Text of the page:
I can’t really say if my life has been improved with dual card slots and I’m on the fence about the new Acros film simulation. I’m liking it for portraits, but not sure yet about on the street. I did experience the custom settings reset bug. Once. Then, never again. I did install the latest firmware update just to be sure though.
With my set of XF lenses, focusing has been great. I still use the camera mostly in MF and use focus peaking and the back button to focus. Works great.
I won’t go on about how much faster any particular feature is. I will just sum up this section by saying that the X-Pro 2 performs as I would want and expect a professional tool to perform. The bonus for me is that I enjoy using it so much. Much more than any other camera, X or otherwise.
Yeah, I’m still adjusting to the new layout and discovering new features. This is part of using any new camera. I haven’t tried the X-Pro 2 yet for some of the types of photography that I enjoy, but I have been using it extensively for work and on the street. One of the features that I first noticed on the X-T1 and has made it’s way to the X-Pro 2 is the ability to shoot flash in continuous shooting mode. I like it. Apparently, it will also supports high-synch flash when Fujifilm releases the new, professional speedlight.
One feature of the X-T1 that didn’t make it to the X-Pro 2 is an articulated rear screen. I did use it on occasion with the X-T1 and relied heavily on it with the X70 (no choice there), but I think that I can live without it on the X-Pro 2. It would have been nice to have, but the lack of a tilting rear screen was not a deal breaker for me. I just like too many other things about the new camera that out weigh the lack of this feature.
Picking up the X-Pro 2 felt like coming home again. I originally purchased the X-Pro 1 when I was a confirmed rangefinder photographer. It eventually replaced my digital rangefinders, proving itself to be more versatile while producing exceptional images. The X-Pro 2 is the welcome evolution of this lovely, but quirky camera. It feels perfect in my hand, making photography fun like only a few other cameras have.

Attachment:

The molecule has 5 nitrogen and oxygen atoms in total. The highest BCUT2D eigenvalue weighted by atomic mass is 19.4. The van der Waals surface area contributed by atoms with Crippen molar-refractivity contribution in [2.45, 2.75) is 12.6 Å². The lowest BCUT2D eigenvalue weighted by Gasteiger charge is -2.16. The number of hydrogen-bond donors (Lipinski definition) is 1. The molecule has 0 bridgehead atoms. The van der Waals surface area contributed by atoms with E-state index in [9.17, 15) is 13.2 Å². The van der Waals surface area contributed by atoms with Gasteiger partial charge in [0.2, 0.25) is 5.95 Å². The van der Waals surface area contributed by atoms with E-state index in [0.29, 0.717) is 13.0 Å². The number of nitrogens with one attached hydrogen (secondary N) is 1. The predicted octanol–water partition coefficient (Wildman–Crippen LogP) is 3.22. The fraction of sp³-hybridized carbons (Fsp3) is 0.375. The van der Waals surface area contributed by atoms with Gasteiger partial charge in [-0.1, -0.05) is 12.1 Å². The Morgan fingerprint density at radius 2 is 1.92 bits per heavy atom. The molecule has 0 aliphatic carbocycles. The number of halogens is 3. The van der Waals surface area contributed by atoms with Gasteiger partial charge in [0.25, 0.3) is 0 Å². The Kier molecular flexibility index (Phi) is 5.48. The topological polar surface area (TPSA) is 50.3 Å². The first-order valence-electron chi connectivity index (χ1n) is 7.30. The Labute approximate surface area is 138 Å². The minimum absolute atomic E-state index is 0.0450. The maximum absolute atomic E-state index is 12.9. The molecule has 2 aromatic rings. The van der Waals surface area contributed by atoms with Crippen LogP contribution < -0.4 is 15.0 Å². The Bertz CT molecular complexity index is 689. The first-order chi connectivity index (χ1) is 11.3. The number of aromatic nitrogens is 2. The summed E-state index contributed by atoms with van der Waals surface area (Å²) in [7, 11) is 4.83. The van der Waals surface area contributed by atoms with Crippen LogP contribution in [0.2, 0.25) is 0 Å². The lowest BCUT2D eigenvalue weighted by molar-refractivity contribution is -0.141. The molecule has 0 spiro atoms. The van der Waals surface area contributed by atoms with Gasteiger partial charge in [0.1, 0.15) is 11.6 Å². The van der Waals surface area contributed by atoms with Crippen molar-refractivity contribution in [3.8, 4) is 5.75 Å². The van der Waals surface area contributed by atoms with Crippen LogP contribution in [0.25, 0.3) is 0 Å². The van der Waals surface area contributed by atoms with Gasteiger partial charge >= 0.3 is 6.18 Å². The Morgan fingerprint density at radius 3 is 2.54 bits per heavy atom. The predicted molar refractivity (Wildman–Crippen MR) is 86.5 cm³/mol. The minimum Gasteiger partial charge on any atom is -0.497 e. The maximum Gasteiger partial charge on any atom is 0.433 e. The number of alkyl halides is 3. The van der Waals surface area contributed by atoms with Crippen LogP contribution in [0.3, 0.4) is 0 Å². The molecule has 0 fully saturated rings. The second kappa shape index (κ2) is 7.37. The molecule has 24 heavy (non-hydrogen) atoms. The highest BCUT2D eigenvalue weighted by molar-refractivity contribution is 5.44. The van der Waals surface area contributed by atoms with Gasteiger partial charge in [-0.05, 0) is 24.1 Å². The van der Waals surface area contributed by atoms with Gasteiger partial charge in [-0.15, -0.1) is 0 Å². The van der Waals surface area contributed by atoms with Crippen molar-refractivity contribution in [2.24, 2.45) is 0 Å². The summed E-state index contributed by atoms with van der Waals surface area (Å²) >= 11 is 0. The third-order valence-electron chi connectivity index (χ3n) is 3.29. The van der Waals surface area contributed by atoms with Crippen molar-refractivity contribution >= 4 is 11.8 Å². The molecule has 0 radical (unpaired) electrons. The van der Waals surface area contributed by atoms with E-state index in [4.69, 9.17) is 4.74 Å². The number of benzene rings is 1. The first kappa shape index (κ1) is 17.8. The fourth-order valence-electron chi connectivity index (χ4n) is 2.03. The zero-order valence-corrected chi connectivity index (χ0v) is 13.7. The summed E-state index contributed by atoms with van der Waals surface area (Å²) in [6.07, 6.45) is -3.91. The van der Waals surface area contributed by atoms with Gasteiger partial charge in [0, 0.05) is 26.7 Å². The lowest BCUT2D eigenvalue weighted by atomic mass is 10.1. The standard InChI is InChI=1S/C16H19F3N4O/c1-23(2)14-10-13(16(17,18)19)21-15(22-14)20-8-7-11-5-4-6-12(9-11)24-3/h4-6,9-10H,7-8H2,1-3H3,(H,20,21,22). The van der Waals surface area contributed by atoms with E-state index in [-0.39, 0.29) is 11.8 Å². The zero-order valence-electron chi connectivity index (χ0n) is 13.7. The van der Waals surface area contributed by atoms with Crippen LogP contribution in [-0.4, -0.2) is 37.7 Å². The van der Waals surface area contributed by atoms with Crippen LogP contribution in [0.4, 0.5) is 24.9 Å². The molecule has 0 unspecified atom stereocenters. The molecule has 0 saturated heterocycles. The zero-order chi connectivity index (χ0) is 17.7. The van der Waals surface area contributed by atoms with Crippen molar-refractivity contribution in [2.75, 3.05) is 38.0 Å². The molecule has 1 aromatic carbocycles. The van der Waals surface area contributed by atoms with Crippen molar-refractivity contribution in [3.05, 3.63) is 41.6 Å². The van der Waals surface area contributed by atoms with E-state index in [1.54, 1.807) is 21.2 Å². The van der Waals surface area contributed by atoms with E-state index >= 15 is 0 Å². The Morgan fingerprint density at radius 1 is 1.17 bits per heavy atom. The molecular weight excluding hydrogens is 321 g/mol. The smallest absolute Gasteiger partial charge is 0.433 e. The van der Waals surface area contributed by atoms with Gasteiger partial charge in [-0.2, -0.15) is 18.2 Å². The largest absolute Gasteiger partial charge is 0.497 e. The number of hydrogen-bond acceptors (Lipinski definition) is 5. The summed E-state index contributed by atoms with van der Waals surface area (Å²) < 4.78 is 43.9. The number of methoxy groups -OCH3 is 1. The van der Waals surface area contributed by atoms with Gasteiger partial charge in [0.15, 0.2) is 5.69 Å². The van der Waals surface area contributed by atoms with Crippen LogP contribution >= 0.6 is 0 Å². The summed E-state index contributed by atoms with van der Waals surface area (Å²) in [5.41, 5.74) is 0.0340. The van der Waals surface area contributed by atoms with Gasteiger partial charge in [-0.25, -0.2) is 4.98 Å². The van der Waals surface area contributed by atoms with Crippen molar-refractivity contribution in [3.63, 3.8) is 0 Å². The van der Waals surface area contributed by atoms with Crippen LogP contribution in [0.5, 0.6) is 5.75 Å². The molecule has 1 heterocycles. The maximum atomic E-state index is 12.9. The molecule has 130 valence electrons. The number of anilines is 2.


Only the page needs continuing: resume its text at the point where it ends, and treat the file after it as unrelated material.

Is the X-Pro 2 a Leica killer or the perfect camera for everyone? Anyone? It won’t please everyone and it may not make some people happy. But, for this photographer, the X-Pro 2 is pretty close to perfect. In fact, it just makes me happy.
A note about 35mm lenses
Thanks to Fujifilm, I have the use of a new XF35mm f2.0 WR lens to use with the X-Pro 2. I wasn’t anticipating liking this lens as much as I do. I have always loved the XF35mm f1.4 lens and continue to use it a lot. A lot. The f2.0 is also an excellent lens and I am really enjoying using it, particularly on those rainy nights when out looking for photo prey on the streets. Since I already own the f1.4 version, I won’t be buying the f2.0. However, I would seriously consider getting the XF35mm f2.0 WR lens instead of the f1.4 if I were in the market for a XF35mm lens. (Hint, hint).
After using this lens, I sent my request to Fuji HQ for them to consider making an XF23mm f2.0 WR lens. I would definitely consider buying that lens to replace my XF23mm f1.4 lens, which is excellent, but larger than I prefer for use on the street. Since they listened to almost all of my recommendations for the new X-Pro 2, I think that there is a good chance this might happen too. (I wish I had that type of influence, but Fujifilm is known to listen to photographers, so here’s hoping.)
Images captured with the Fujifilm X-Pro 2 with a variety of XF lenses. Monochrome images are JPEGs with Acros Yellow film simulation. Colour images are a combination of RAW and JPEG.